A team of scientists announced a breakthrough in computer memory technology on Dec. 11 that heralded more sophisticated and reliable MP3 players, digital cameras and other devices. Scientists from IBM, Macronix and Qimonda said they developed a material that made "phase-change" memory 500 to 1,000 times faster than the commonly used "flash" memory, while using half as much power.
"You can do a lot of things with this phase-change memory that you can't do with flash," IBM senior manager of nanoscale science Spike Narayan said. "You can replace disks, do instant-on computers, or carry your own fancy computer application in your hand. It would complement smaller technology if manufacturers wanted to conjure things up."
Technical details of the research are to be presented to engineers gathered at the 2006 International Electronic Devices Meeting in San Francisco.
Researchers expected the discovery to anoint phase-change memory the successor to flash memory as the electronics industry continues a relentless quest to make devices smaller and more powerful.
The new material was a complex semiconductor alloy that resulted from collaborative research at IBM's Almaden Research Center in the Silicon Valley city of San Jose, Calif. Qimonda memory technology firm is based in Germany and Macronix is a "non-volatile" memory company located in Taiwan.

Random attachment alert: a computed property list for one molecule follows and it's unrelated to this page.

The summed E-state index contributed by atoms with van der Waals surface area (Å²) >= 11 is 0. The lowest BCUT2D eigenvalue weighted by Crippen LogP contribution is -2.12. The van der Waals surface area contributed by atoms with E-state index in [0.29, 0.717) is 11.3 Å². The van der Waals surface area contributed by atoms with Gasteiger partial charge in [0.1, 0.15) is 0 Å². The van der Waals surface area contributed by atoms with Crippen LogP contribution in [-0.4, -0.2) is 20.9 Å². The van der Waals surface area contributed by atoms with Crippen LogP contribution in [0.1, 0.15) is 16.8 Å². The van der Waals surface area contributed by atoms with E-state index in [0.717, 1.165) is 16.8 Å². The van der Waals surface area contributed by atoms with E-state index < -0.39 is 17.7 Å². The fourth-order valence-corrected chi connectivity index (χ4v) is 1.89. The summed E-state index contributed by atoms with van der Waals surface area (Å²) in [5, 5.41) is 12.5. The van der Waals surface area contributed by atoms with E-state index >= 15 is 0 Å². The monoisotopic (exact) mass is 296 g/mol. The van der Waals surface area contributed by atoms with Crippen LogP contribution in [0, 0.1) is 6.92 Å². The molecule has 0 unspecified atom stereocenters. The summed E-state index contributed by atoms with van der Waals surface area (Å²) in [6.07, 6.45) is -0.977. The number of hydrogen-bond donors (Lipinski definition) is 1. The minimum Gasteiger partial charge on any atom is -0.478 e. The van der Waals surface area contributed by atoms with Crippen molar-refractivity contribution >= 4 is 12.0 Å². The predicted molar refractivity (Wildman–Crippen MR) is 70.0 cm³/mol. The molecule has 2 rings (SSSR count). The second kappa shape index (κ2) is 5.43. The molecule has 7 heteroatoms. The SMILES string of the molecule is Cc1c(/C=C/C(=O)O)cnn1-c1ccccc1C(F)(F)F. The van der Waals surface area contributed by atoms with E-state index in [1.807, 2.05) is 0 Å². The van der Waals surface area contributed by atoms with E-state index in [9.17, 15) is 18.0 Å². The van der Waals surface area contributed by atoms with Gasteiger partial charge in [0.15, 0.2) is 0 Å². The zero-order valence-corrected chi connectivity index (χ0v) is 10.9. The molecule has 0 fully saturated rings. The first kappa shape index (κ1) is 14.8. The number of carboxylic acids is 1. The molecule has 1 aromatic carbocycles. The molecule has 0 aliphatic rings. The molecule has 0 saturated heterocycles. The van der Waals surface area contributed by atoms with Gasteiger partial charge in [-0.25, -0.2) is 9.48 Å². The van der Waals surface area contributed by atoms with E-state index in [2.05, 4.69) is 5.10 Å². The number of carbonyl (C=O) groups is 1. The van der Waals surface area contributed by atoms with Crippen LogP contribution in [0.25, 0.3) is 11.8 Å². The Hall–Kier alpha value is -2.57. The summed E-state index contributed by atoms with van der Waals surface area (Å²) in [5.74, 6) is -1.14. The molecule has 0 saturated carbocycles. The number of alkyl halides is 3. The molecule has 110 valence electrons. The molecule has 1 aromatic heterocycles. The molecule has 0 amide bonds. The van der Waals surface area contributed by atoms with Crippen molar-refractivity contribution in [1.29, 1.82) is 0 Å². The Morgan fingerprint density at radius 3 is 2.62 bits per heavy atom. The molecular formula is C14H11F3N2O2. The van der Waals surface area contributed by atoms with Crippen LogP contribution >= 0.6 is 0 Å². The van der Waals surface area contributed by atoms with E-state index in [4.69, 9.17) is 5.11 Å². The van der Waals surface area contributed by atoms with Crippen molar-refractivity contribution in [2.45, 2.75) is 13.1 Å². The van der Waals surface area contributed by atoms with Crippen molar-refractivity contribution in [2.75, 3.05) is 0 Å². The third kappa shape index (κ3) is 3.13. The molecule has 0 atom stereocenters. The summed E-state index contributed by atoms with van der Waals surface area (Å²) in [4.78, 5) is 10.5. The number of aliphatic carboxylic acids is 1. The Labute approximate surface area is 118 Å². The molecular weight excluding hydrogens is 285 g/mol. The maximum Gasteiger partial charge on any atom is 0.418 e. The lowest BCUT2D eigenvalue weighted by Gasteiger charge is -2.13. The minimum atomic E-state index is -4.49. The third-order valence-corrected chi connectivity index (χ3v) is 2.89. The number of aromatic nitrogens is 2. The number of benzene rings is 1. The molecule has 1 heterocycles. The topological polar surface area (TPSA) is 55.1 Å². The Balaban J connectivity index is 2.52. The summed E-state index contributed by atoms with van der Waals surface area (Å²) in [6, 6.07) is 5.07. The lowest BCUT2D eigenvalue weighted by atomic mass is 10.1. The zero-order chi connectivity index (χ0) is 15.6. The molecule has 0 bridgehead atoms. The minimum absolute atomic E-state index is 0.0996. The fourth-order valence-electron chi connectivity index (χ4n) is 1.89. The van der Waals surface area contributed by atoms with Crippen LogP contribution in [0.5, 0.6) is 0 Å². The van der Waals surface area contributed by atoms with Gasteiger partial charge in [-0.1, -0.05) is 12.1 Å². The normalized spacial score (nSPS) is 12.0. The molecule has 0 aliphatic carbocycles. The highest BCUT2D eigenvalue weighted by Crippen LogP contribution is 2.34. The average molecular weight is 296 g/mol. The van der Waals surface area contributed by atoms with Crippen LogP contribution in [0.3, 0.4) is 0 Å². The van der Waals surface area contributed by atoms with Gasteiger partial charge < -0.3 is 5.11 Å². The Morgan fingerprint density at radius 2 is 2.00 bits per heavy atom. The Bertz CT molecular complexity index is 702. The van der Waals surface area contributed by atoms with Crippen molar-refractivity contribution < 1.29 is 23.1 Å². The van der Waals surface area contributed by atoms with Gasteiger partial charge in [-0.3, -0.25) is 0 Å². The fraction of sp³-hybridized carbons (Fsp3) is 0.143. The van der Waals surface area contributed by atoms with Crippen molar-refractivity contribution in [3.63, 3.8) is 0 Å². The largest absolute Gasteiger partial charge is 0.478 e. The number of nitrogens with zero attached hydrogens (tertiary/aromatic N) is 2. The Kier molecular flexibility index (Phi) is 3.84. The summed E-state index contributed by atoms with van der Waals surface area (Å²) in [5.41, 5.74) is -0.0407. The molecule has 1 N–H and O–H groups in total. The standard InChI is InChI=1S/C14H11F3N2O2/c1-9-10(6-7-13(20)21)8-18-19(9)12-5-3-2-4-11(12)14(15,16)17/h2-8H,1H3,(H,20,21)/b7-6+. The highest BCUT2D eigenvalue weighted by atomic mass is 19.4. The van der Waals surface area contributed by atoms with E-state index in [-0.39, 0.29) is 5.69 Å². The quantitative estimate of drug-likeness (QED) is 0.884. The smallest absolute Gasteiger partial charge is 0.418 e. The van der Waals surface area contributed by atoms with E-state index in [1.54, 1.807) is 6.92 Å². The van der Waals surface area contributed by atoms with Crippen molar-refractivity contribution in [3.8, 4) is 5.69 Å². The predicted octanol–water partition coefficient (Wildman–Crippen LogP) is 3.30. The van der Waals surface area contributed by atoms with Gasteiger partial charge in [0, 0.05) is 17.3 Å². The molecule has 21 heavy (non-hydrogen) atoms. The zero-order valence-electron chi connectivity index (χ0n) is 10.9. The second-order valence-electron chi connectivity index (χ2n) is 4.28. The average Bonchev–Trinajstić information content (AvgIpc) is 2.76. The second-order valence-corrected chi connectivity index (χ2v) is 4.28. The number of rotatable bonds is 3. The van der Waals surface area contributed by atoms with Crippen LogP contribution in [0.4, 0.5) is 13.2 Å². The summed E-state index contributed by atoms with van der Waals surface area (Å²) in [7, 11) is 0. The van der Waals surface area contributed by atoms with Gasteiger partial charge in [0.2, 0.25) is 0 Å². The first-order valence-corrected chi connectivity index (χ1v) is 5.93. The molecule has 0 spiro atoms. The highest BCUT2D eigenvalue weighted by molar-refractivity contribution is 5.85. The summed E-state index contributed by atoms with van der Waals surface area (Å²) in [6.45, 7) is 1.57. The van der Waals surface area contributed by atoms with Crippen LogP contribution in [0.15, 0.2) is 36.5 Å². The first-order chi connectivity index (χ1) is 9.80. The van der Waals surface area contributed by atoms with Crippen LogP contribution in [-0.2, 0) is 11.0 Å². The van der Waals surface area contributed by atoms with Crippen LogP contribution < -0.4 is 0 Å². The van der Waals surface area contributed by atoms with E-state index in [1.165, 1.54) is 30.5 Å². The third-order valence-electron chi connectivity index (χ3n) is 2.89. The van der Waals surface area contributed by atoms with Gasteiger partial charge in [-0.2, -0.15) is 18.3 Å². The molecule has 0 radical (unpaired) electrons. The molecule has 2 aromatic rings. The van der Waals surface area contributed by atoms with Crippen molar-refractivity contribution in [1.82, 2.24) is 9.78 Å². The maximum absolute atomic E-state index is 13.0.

Most computer memory devices are based on the presence or absence of electrical charge contained in a tiny region of a cell. The fastest and most economical memory designs -- SRAM and DRAM, respectively -- use inherently leaky memory cells, so they must be powered continuously and, in case of DRAM, refreshed frequently as well. These "volatile" memories lose their stored information whenever their power supplies are interrupted. At the heart of phase-change memory is a tiny chunk of alloy that can be changed rapidly between an ordered, crystalline phase and a disordered, amorphous phase. Because no electrical power is required to maintain either phase of the material, phase-change memory is "non-volatile."
While the semiconductor alloy from Almaden is new, phase-change technology has been around for decades and has been used in DVDs and CDs, according to researchers. Samsung and Intel have both been working with phase-change memory devices, according to Narayan. "We have demonstrated the potential of the phase-change memory technology on very small dimensions laying out a scalability path," said Qimonda vice president Wilhelm Beinvogl.
Copyright Agence France-Presse, 2006